PVP Video Panels Help Creative Production & Design Add Flexibility To CRUSH Dallas Stage

Posted on March 16, 2017
Crush Dallas

DALLAS – Versatility is a key ingredient in any lighting rig that Creative Production & Design builds for a multi-artist show. This was especially evident recently when the Austin, Texas-based company created a lighting and video show for CRUSH Dallas 2017, part of a four-city Insomniac production. Their immersive, high octane rig engaged the packed house at the South Side Ballroom, while also supporting the diverse musical styles of artists on stage, thanks in part to a massive collection of PVP X6IP LED video panels from CHAUVET Professional.

“My business partner Justin Jenkins and I always try to make our show designs flexible and well rounded,” said Dan Wyatt of Creative Production & Design (CPD), who served as the production manager and designer on the project. “This event was no different. Not only did we have DJs like Yellow Claw that just need a table full of CDJs and a front video wall, we also had artists like Keys N Krates that perform with keyboards, drum kits, and more on a separate riser setup. We put everything on rolling risers and casters so it could be moved around to accommodate what each artist needed to make the best fan experience.”

At the center of the rig and providing a consistent, but always changing, visual element was a massive PVP X6IP video wall set behind a 21′ tall by 24′ wide heart-shaped truss structure. “Our lead video operator, Kendall Clark, used a heart-shaped mask in Resolume to clean up the edges and keep all the video content within the heart structure,” said Wyatt. “This heart shape was not just used in Dallas, but at other Insomniac CRUSH shows this year. It’s an important aspect of their show branding for CRUSH, letting the fans have a similar visual experience at shows in different cities.”

Clark used a simple heart shape outline and applied different types of feedback loops to create some evolving animations on the PVP X6IP tiles. “Whenever we work with a stage design that has multiple screens or interestingly shaped screens, the first thing we do is create a video raster,” he said. “I took the pixel information for the various video products being used and made a 1:1 screen area map within my 1920 x 1080 video canvas.”

After he made his stair-stepped heart, Clark was able to trace along the video raster to create the smooth-edged image.  He masked the additional triangles of the stair steps so they were not visible to the audience.

Crush Dallas (2)

“Once I had the heart mask dialed in, then all of my regular VJ content worked perfectly on this setup,” he said. “The heart shape gave the stage the CRUSH look. However, by then displaying different video content, we were able to give each artist a unique background.”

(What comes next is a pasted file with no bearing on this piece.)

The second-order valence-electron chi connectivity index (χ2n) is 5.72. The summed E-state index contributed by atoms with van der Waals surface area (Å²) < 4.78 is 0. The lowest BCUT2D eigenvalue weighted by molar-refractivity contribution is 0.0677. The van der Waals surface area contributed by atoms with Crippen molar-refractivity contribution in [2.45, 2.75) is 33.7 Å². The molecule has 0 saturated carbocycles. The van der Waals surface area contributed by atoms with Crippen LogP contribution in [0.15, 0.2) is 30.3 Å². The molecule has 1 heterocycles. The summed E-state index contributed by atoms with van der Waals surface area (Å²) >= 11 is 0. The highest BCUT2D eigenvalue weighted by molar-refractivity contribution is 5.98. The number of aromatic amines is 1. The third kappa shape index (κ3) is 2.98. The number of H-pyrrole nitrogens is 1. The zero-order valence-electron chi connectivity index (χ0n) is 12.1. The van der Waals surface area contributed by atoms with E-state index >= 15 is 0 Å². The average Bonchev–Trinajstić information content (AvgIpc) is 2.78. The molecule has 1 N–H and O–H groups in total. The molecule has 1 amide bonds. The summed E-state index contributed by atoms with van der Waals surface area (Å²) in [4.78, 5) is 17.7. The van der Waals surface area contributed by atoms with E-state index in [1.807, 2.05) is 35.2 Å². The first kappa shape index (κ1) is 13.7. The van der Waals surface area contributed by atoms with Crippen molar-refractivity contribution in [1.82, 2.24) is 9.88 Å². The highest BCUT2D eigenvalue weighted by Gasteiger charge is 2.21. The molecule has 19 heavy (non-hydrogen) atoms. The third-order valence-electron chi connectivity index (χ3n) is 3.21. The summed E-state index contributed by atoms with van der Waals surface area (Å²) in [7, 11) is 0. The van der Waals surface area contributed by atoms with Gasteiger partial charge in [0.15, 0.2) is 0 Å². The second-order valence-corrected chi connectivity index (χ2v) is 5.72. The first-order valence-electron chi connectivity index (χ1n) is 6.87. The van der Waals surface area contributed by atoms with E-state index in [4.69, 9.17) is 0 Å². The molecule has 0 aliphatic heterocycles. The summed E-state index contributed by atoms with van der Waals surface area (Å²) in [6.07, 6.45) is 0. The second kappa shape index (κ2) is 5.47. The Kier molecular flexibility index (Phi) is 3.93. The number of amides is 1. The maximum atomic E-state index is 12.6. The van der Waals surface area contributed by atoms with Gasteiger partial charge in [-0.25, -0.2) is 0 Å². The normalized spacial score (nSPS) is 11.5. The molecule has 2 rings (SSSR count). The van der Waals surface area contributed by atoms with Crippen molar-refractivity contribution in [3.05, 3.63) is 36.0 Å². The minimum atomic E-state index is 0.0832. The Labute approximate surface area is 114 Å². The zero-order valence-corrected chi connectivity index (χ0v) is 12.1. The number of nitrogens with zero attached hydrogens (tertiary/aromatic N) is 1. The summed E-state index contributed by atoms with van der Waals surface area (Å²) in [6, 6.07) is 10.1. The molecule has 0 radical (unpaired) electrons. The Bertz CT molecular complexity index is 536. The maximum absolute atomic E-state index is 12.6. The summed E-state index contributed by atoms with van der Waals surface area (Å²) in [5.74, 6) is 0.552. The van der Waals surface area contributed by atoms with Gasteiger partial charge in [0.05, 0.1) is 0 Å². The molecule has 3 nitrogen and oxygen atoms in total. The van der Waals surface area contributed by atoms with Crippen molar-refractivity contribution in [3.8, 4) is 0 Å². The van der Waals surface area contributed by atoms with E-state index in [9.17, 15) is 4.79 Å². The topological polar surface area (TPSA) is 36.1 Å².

In addition to the large heart-shaped background, CPD’s stage design included a video wall on the DJ booth, which was made with 16 PVP X3 panels. “We kept the DJ booth pretty simple, since we had to put it on casters, so we could move it out of the way for some of the artists,” said Wyatt.

“Normally, on a multi-screen stage design, I like to take the entire look of all of the screens and create a perspective-corrected look in which my entire 1920 x 1080 video canvas is applied over the entire stage,” added Clark.  “However, in this case, since the heart and the DJ booth were two very distinctly different elements, I decided to display the center of my video canvas on both screens.”

The video images were closely coordinated and matched with the lightshow, which included 12 Legend moving fixtures. This connectivity, which enhanced the overall effect of the stage design, was the result of seamless teamwork on the part of the CPD crew.

“Our lead lighting operator, Andrew Roman, and I have worked so many shows together over the past two years that we can just read each other without too much effort,” said Clark. “We generally try to color match each other, or sometimes I will call out a color to go to. We always make sure to leave space for each other to shine independently during a show.

“The coordination and support from Dan Wyatt and Justin Jenkins is also pretty incredible,” continued Clark. “Once you start working this level of show — where there may be an LD, VJ, and laser operator — you really have to work together, just like a band, to create an evolving show. No one wants to listen to a 35-minute guitar solo. The same goes for the FOH team. You have to come together to create a constant flow of interesting looks.”